Marsh said after a police department is established, there are grants available for uniforms, radios, guns, tasers and even cars.

Citizen Judy Harrah asked if it would be cheaper to hire a retiree other than paying for a deputy at time and one-half?

Marsh said, “Yes, in the long run it probably would be cheaper, but there are things that must be established and it would take time to do it.”

DeMoss said Sanderson had provided the information needed to get the process started.

“How soon are we going to do this? I don’t know,” DeMoss said. “It all depends on the availably of funds in the future.”

Sanderson told the council he and his office would be happy to help Hanson come up with costs of equipment and what it would cost to establish a police department.

He advised the council that in his opinion, they should hire someone with experience.

DeMoss said the council will look at the options and he appointed a committee to study the financial aspects to make a decision.

“Everybody is in agreement that we need to do something, on the other hand, what can we afford?” asked DeMoss.

DeMoss said with paying a deputy, they would not have to incur all the extra insurance and liability expenses.

“It may end up costing us more money,” said Marsh.

“How much do you think the liability will cost the city and how much do you think a car will cost?” asked DeMoss.

Marsh replied, “We can think about it all day but that is what the committee is for.”

DeMoss asked the committee to report at next meeting on their cost findings to implement and run a police department.

Marsh questioned Sanderson on an exact figure to employ a deputy as Sanderson discussed.

Sanderson said he would have to sit down with the county treasurer and go through the figures.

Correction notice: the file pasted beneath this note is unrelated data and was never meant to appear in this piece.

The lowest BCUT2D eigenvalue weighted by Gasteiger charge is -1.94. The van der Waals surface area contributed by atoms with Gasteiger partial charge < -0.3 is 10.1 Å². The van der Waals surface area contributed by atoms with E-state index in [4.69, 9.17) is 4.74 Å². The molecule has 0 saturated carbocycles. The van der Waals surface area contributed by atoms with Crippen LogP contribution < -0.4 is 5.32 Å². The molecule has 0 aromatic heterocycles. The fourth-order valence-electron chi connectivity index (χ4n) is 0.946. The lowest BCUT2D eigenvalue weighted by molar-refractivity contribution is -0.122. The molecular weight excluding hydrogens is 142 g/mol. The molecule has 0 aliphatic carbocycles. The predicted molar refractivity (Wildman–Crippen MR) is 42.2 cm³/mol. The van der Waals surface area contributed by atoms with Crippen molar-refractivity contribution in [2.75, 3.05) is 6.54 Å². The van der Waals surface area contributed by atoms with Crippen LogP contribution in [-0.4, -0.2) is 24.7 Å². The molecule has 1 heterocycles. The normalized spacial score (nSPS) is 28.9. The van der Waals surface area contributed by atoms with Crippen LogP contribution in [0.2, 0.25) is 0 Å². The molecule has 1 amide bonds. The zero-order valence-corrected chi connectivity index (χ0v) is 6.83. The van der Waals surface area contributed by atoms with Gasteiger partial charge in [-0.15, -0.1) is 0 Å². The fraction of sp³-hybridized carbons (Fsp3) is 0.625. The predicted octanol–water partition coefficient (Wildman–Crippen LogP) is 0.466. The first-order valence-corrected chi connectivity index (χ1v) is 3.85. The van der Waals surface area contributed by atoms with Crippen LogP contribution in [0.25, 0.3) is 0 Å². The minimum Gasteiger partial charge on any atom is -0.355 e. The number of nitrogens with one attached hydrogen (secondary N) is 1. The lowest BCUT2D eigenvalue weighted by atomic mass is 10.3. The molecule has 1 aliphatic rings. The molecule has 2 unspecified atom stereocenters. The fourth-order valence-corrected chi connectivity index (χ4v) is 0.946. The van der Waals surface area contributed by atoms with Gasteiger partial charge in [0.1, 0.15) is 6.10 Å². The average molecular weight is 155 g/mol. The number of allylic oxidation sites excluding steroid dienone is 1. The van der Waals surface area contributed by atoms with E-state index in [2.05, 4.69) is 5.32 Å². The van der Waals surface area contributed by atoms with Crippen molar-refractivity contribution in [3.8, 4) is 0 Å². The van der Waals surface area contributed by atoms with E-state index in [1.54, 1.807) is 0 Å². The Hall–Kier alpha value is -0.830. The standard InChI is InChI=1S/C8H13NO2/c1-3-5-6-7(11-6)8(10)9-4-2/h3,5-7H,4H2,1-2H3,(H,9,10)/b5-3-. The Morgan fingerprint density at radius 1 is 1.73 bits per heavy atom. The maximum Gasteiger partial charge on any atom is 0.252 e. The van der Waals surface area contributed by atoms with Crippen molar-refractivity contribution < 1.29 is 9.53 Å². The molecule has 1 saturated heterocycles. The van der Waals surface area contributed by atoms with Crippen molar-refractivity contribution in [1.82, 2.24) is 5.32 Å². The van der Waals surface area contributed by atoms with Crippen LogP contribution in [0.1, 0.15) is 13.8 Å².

Marsh asked if it would be close to $36 per hour.

“Yes, at least that,” said Sanderson.

“Is Hanson going to be a sitting duck without a constant police presence?” asked a member of the audience.

Sanderson said, there are professional shoplifters and they will target Hanson Walmart. With the easy on/off of I-69, “I think that will keep law enforcement busy.”

Citizen Jimmy Epley asked Sanderson how alcohol sales would affect the need for law enforcement in Hanson.

Sanderson said the city would first have to conduct a wet/dry election and if the city is voted wet, there must be someone in the city to act as Alcoholic Beverage Control agent.

“You don’t have to have a police department, but you do have to have an Alcoholic Beverage Control agent,” said Sanderson. “It would be my opinion, if the city goes wet, you definitely want a police officer here.”

When asked what Walmart’s situation is on alcohol sales, DeMoss said Walmart is in the business of selling retail.

“Walmart is going to want to sell anything they are capable of selling,” he said.

DeMoss said a wet/dry election must be conducted and it can be a special election.

He the legislature just passed a bill that will go into effect in July that “any city can have a wet/dry election as long as the city is incorporated, and it does not matter what the population of a city is. Walmart is going to want to stock that store with what sells,” said DeMoss.

A letter was written to the council from Walmart Public Relations Kevin Thompson.

The letter stated that although there were rumors circulating, “Walmart in no way would supplement or help fund a police or fire department for the city of Hanson.”

Thompson’s letter stressed that Walmart is excited to be coming to Hanson and is committed to working with Hanson and its city leaders, community members and citizens to ensure success.

Hub owner Vanessa Riggs asked if the city could petition the state to lower the speed limit in the downtown area from CSX to the veteran’s center.

Sanderson said the state uses accident statistics to decide if a speed reduction is warranted.

“Signs can only do so much,” said Marsh, “and, again, a police officer is needed to help enforce speed limits.”

In other business, sealed bids were opened for the sale of a surplus property tractor and was awarded to Trey Taylor for $1,106.

The 2016-2017 fiscal budget was presented to the commissioners by the mayor as was an amendment to the 2015-2016 fiscal year budget due to added expenses of painting and repair to the fire department and water line expenses.

Minutes of April 26 and May 13 meetings were passed as was the treasurer’s report.

Meeting was adjourned and the next meeting will be the last Tuesday of the month at 6 p.m.

Tammy Holloway
SurfKY News Reporter
SurfKY Video/Photos by Gary Gates